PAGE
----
What happens when you can’t trust the media?

Well for starters, you stop watching national TV and reading the NZ Herald for news.  They can’t even give that thing away.  This I know from turning down free subscriptions on a regular basis over the last few years.

Most of what is passed off as “news” in mainstream media are facts buried so deep in opinion or bias that the truth is lost.  It’s like wading through treacle trying to find substance in a slimy mess.

Truth is, I rate myself quite highly as a Google Queen.  Researching and fact-checking from website and Youtube posts is both fascinating and compulsive. The Internet is where I discovered Whaleoil last year – thanks, Google!

The online newspaper Inews examined the top 10 fake and misleading news stories of 2017 in the UK.  They created a search engine called “Logically” to do it.

Using the fake news search engine function within our contextual newsfeed platform, Logically, we compiled the list by identifying fictitious stories, and ranked them by the number of people that each reached through both shares on social media and direct visits to the publishers.

While 2016 was the year that fake news was reported to have had profound political impact, shaping campaigns and influencing votes, 2017 marked the year that mainstream media both tackled, and proliferated, fake news itself.

Our heated political climate allowed for inaccurate and unsubstantiated stories to emerge, with partisan sources rushing to push their own agendas in the wake of major incident.

Various British media power houses published exaggerated or unfounded stories this year, with the Independent Press Standards Organisation having to issue rulings on several high-profile occasions.

You would think mainstream media might wake up to the fact that they are the masters of their own demise.  They haven’t yet.  And while I question Logically’s ability to sort the fake from the real I can’t deny the growth of fake over the last year. Donald Trump knows it first hand and would heartily agree it’s a recent phenomenon.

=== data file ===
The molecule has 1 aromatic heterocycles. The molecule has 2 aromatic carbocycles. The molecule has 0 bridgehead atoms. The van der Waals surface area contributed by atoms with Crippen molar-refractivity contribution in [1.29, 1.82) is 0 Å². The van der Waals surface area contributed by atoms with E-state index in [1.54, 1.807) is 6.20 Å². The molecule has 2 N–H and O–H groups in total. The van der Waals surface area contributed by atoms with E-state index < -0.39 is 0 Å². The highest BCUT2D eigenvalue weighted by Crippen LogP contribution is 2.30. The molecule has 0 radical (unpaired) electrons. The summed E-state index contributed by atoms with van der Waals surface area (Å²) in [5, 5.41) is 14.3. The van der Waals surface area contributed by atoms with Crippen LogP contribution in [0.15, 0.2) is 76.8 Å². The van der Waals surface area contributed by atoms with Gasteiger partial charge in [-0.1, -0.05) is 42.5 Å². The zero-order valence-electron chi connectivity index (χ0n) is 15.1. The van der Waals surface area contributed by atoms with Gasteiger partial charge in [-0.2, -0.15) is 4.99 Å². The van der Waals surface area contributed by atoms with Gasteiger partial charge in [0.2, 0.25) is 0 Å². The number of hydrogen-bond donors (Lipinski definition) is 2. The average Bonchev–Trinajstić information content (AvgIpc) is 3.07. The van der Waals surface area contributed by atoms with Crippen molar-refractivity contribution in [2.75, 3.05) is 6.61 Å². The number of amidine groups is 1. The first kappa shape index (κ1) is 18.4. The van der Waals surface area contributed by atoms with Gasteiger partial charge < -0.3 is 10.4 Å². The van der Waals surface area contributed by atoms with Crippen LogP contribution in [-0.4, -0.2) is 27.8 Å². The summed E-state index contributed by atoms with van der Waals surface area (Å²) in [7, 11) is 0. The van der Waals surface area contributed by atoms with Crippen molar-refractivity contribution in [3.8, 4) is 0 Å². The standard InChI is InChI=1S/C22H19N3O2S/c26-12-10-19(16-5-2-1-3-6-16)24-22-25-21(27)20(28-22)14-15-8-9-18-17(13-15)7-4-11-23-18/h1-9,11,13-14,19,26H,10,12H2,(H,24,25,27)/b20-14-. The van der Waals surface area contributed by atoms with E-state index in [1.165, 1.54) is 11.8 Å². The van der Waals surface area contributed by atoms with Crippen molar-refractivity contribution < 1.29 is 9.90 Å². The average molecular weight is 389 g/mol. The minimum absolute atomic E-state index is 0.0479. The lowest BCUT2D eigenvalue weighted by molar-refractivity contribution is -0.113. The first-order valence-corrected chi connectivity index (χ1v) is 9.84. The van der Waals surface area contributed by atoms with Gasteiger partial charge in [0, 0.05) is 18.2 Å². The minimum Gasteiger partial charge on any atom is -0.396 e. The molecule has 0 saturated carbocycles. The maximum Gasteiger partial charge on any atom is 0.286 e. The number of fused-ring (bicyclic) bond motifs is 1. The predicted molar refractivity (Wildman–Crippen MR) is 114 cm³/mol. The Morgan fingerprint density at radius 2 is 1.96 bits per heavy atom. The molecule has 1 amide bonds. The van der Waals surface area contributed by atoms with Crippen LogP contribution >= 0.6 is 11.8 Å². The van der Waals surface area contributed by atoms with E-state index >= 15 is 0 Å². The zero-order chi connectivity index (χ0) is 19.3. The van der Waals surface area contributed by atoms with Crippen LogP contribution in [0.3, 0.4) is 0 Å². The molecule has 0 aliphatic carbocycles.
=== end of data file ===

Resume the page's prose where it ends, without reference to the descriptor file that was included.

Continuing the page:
Trump effectively uses social media to fight it. The screams of outrage from journalists when he started twittering were deafening. When they realized their protests hadn’t deterred him they moved on to attacking social media.

Facebook removes posts that don’t conform to their “Community Standards” which is slang for political correctness. They have decided what we do and don’t need to know before we even know it ourselves. How considerate of them!

In the first place, and read by 100,000 people, the No 1 UK fake news story of 2017 was:

“Sadiq Khan gets reprimanded by the Queen for his comments on Trump 

Last year it was announced that Donald Trump would visit the UK in 2018 on a state visit, which would typically involve him being met and hosted by the Queen.

This was met with wide criticism which culminated in huge protests in London outside 10 Downing Street. London Mayor Sadiq Khan was in agreement with Londoners that Trump should not be welcome in the UK and called for a retraction of the invitation. There has been no official response from the Queen or the Prime Minister.

American news sources claimed that Sadiq Khan had been reprimanded by the Queen for his comments and that the UK media were in support of his telling off.”

The news of the Khan reprimanding circulated widely but was inevitably discovered to be at best a total misunderstanding of the relationship between the Queen, Prime Minister and London Mayor but at worse a total fabrication aiming to discredit Sadiq Khan as a Trump critic.



Read the other 9 top UK fake news stories.  What are our top fake news stories of the last year?

Do you want:

  • Ad-free access?
  • Access to our very popular daily crossword?
  • Access to daily sudoku?
  • Access to Incite Politics magazine articles?
  • Access to podcasts?
  • Access to political polls?

Our subscribers’ financial support is the reason why we have been able to offer our latest service; Audio blogs. 

Click Here  to support us and watch the number of services grow.

The subject evoked in the collage is the debating of political issues with friends in a public place

Pablo Picasso
Glass and bottle of Suze (after 18 November 1912)
pasted paper, gouache and charcoal

To read my previous articles click on my name in blue.